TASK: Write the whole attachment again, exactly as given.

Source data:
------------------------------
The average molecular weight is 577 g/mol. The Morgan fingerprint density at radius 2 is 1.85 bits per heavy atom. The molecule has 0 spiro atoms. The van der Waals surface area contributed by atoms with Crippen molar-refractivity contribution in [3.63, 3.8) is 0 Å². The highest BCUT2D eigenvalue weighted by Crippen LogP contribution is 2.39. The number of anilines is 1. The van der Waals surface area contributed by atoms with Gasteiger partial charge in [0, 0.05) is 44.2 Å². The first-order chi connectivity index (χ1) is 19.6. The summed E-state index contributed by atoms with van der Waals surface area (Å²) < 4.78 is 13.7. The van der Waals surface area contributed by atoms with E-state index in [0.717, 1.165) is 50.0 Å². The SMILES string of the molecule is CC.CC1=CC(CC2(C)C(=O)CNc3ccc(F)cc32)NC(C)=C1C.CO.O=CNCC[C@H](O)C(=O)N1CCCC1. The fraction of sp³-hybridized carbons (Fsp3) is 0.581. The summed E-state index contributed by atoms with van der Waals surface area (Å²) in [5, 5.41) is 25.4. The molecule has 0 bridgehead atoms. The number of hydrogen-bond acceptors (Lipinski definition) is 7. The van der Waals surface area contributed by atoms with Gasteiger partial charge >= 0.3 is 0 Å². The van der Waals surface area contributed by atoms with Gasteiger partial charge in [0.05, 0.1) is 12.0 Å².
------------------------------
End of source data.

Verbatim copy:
The average molecular weight is 577 g/mol. The Morgan fingerprint density at radius 2 is 1.85 bits per heavy atom. The molecule has 0 spiro atoms. The van der Waals surface area contributed by atoms with Crippen molar-refractivity contribution in [3.63, 3.8) is 0 Å². The highest BCUT2D eigenvalue weighted by Crippen LogP contribution is 2.39. The number of anilines is 1. The van der Waals surface area contributed by atoms with Gasteiger partial charge in [0, 0.05) is 44.2 Å². The first-order chi connectivity index (χ1) is 19.6. The summed E-state index contributed by atoms with van der Waals surface area (Å²) < 4.78 is 13.7. The van der Waals surface area contributed by atoms with E-state index in [0.717, 1.165) is 50.0 Å². The SMILES string of the molecule is CC.CC1=CC(CC2(C)C(=O)CNc3ccc(F)cc32)NC(C)=C1C.CO.O=CNCC[C@H](O)C(=O)N1CCCC1. The fraction of sp³-hybridized carbons (Fsp3) is 0.581. The summed E-state index contributed by atoms with van der Waals surface area (Å²) in [5, 5.41) is 25.4. The molecule has 0 bridgehead atoms. The number of hydrogen-bond acceptors (Lipinski definition) is 7. The van der Waals surface area contributed by atoms with Gasteiger partial charge >= 0.3 is 0 Å². The van der Waals surface area contributed by atoms with Gasteiger partial charge in [0.05, 0.1) is 12.0 Å².